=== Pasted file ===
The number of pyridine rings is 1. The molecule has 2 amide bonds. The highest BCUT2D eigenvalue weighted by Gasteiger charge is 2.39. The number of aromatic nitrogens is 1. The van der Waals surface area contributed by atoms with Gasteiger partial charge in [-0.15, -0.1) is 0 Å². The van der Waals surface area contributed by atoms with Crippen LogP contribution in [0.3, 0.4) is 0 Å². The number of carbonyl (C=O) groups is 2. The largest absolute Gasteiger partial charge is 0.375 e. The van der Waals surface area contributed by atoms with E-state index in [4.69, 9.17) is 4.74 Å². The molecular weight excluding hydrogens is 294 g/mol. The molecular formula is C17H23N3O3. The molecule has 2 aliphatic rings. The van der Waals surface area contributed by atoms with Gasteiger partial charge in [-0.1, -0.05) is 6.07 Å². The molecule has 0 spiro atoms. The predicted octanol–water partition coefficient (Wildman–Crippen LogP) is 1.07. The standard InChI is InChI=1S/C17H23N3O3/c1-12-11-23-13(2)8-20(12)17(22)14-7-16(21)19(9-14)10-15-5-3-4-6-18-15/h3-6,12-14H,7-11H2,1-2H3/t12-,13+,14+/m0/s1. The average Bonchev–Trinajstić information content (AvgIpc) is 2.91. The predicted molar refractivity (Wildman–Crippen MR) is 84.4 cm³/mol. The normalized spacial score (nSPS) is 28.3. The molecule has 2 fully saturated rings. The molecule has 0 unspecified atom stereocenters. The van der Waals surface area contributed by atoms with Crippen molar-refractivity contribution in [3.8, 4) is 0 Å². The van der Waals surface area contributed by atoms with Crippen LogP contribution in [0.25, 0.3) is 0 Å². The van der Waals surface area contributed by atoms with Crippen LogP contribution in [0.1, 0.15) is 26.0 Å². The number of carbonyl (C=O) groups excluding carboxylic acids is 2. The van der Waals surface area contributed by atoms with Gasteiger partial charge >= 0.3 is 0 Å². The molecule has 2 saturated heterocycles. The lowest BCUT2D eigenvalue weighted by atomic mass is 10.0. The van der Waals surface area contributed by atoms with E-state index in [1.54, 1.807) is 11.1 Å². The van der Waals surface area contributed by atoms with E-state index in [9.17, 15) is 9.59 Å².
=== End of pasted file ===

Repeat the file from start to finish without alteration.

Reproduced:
The number of pyridine rings is 1. The molecule has 2 amide bonds. The highest BCUT2D eigenvalue weighted by Gasteiger charge is 2.39. The number of aromatic nitrogens is 1. The van der Waals surface area contributed by atoms with Gasteiger partial charge in [-0.15, -0.1) is 0 Å². The van der Waals surface area contributed by atoms with Crippen LogP contribution in [0.3, 0.4) is 0 Å². The number of carbonyl (C=O) groups is 2. The largest absolute Gasteiger partial charge is 0.375 e. The van der Waals surface area contributed by atoms with E-state index in [4.69, 9.17) is 4.74 Å². The molecular weight excluding hydrogens is 294 g/mol. The molecular formula is C17H23N3O3. The molecule has 2 aliphatic rings. The van der Waals surface area contributed by atoms with Gasteiger partial charge in [-0.1, -0.05) is 6.07 Å². The molecule has 0 spiro atoms. The predicted octanol–water partition coefficient (Wildman–Crippen LogP) is 1.07. The standard InChI is InChI=1S/C17H23N3O3/c1-12-11-23-13(2)8-20(12)17(22)14-7-16(21)19(9-14)10-15-5-3-4-6-18-15/h3-6,12-14H,7-11H2,1-2H3/t12-,13+,14+/m0/s1. The average Bonchev–Trinajstić information content (AvgIpc) is 2.91. The predicted molar refractivity (Wildman–Crippen MR) is 84.4 cm³/mol. The normalized spacial score (nSPS) is 28.3. The molecule has 2 fully saturated rings. The molecule has 0 unspecified atom stereocenters. The van der Waals surface area contributed by atoms with Crippen molar-refractivity contribution in [3.8, 4) is 0 Å². The van der Waals surface area contributed by atoms with Crippen LogP contribution in [0.25, 0.3) is 0 Å². The van der Waals surface area contributed by atoms with Crippen LogP contribution in [0.1, 0.15) is 26.0 Å². The number of carbonyl (C=O) groups excluding carboxylic acids is 2. The van der Waals surface area contributed by atoms with Gasteiger partial charge >= 0.3 is 0 Å². The molecule has 2 saturated heterocycles. The lowest BCUT2D eigenvalue weighted by atomic mass is 10.0. The van der Waals surface area contributed by atoms with E-state index in [1.54, 1.807) is 11.1 Å². The van der Waals surface area contributed by atoms with E-state index in [9.17, 15) is 9.59 Å².